The International Archives of the Photogrammetry, Remote Sensing and Spatial Information Sciences
Publications Copernicus
Articles | Volume XL-3/W4
17 Mar 2016
 | 17 Mar 2016


P. Molina, M. Blázquez, J. Sastre, and I. Colomina

Keywords: mapKITE, Unmanned Aerial Systems (UAS), Terrestrial Mobile Mapping Systems (TMMS), integrated sensor orientation (ISO), corridor mapping

Abstract. This paper addresses the key aspects of the sensor orientation and calibration approach within the mapKITE concept for corridor mapping, focusing on the contribution analysis of point-and-scale measurements of kinematic ground control points. MapKITE is a new mobile, simultaneous terrestrial and aerial, geodata acquisition and post-processing method. On one hand, the acquisition system is a tandem composed of a terrestrial mobile mapping system and an unmanned aerial system, the latter equipped with a remote sensing payload, and linked through a 'virtual tether', that is, a real-time waypoint supply from the terrestrial vehicle to the unmanned aircraft. On the other hand, mapKITE entails a method for geodata post-processing (specifically, sensor orientation and calibration) based on the described acquisition paradigm, focusing on few key aspects: the particular geometric relationship of a mapKITE network – the aerial vehicle always observes the terrestrial one as they both move –, precise air and ground trajectory determination – the terrestrial vehicle is regarded as a kinematic ground control point – and new photogrammetric measurements – pointing on and measuring the scale of an optical target on the roof of the terrestrial vehicle – are exploited.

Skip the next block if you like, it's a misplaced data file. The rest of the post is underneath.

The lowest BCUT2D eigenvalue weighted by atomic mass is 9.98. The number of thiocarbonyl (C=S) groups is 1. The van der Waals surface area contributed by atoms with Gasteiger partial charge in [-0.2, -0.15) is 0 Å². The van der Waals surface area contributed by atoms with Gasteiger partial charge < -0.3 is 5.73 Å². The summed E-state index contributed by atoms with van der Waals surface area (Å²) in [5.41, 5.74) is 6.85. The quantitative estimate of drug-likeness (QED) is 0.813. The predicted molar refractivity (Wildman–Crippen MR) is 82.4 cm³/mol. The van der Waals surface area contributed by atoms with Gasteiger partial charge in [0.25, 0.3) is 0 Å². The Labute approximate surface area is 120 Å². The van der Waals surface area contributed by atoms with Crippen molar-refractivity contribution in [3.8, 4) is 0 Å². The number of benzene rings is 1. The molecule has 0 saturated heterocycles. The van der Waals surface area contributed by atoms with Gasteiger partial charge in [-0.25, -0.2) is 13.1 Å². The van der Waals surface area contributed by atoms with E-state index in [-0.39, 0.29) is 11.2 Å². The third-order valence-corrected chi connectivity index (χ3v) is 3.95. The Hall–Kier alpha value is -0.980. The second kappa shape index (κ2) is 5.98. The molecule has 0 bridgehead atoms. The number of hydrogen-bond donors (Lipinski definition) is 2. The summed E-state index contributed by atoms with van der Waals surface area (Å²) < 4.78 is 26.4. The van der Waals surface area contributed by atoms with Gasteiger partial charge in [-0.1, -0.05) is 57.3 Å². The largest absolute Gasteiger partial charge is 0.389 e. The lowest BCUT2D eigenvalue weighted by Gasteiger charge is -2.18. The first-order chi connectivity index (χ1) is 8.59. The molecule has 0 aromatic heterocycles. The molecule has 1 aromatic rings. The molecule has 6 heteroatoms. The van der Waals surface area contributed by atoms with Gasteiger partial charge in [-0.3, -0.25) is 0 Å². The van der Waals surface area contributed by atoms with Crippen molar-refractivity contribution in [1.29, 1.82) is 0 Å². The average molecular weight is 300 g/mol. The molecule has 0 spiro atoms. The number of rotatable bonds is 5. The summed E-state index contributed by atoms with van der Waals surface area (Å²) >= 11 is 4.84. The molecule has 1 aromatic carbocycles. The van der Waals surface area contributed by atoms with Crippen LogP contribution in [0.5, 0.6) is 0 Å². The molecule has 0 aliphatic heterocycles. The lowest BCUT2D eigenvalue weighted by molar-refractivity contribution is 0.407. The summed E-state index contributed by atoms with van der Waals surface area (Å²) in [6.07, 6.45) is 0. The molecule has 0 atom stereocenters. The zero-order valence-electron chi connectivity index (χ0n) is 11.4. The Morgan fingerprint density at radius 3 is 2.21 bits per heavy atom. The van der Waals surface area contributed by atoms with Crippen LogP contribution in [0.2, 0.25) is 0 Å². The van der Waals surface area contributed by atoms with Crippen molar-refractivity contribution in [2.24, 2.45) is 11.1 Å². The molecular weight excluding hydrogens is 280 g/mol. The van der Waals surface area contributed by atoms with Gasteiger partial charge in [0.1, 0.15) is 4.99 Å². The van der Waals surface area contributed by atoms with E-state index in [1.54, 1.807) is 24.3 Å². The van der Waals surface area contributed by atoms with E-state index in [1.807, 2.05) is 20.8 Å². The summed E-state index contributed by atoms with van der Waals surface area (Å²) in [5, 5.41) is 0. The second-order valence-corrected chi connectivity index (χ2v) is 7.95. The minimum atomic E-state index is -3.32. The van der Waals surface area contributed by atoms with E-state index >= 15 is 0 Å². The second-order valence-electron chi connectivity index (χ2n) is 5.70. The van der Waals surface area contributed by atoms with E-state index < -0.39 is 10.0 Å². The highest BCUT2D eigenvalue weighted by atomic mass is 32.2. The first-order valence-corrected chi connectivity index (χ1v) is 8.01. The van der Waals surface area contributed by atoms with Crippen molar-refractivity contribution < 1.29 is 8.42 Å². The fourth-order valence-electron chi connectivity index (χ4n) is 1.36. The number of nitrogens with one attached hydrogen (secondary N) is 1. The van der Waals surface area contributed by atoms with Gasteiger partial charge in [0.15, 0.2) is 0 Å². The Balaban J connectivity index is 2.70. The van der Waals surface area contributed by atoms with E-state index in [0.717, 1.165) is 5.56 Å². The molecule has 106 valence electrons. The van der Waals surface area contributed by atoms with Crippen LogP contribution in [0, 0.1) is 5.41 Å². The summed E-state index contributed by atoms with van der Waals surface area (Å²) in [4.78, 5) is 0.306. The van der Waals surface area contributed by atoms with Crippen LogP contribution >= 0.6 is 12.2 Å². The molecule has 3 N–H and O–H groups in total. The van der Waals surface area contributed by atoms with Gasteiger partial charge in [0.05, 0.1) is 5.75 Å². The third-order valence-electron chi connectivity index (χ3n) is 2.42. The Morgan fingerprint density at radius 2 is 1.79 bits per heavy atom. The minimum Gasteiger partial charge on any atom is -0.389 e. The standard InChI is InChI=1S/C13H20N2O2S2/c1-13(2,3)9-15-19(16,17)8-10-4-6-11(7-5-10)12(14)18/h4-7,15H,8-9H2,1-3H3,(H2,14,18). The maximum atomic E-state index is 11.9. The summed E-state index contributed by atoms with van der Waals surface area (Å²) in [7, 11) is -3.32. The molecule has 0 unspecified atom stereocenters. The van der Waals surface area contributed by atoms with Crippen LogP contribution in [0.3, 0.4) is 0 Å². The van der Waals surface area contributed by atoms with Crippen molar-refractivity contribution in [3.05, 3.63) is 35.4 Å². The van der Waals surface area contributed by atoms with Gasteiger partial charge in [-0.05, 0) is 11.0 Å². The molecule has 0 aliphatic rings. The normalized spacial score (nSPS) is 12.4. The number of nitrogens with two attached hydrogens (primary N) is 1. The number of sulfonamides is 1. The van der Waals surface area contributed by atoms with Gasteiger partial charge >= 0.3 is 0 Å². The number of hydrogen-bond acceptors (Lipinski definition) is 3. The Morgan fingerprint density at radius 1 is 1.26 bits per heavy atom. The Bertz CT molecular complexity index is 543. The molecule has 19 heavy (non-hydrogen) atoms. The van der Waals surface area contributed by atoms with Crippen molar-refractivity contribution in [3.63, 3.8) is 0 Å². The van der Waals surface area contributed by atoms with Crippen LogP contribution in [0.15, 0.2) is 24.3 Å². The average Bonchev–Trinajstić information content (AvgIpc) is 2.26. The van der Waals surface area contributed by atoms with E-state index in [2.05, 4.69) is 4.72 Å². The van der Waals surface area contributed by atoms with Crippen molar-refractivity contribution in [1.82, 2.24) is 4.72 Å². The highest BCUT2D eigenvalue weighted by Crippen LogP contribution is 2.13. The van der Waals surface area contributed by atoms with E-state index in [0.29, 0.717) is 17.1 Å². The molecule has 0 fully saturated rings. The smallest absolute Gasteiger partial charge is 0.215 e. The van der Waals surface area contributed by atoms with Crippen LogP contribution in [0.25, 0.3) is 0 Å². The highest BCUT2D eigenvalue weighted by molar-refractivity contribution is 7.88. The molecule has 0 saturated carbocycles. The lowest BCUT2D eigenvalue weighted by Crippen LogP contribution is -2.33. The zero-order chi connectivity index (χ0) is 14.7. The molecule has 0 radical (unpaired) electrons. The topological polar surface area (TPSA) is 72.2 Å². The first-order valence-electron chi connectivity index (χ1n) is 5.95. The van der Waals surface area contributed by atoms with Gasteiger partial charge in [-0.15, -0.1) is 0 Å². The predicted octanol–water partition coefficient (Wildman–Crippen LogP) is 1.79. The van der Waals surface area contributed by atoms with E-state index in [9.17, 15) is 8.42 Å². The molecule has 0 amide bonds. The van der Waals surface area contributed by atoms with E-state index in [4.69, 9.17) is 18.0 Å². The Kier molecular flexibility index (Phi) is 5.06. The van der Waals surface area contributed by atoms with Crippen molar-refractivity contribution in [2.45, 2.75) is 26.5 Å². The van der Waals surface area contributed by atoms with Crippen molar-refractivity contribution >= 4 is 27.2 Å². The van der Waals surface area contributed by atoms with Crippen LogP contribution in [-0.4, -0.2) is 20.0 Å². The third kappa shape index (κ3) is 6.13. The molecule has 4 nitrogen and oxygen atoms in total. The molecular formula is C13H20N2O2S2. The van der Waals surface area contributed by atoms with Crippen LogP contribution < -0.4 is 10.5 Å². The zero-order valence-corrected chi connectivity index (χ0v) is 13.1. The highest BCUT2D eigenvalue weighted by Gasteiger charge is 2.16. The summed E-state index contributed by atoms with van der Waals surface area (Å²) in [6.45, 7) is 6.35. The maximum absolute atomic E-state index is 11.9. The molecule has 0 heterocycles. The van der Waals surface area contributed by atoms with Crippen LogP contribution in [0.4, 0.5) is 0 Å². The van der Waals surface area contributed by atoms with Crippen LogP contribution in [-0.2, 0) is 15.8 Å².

In this paper, we analyze the performance of aerial image orientation and calibration in mapKITE for corridor mapping, which is the natural application niche of mapKITE, based on the principles and procedures of integrated sensor orientation with the addition of point-and-scale photogrammetric measurements of the kinematic ground control points. To do so, traditional (static ground control points, photogrammetric tie points, aerial control) and new (pointing-and-scaling of kinematic ground control points) measurements have been simulated for mapKITE corridor mapping missions, consisting on takeoff and calibration pattern, single-pass corridor operation potentially performing calibration patterns, and landing and calibration pattern. Our preliminary results show that the exterior orientation, interior orientation and tie points precision estimates are better when using kinematic control with few static ground control, and even with excluding the latter. We conclude then that mapKITE can be a breakthrough on the UAS-based corridor mapping field, as precision requirements can be achieved for single-pass operation with no need for traditional static ground control points.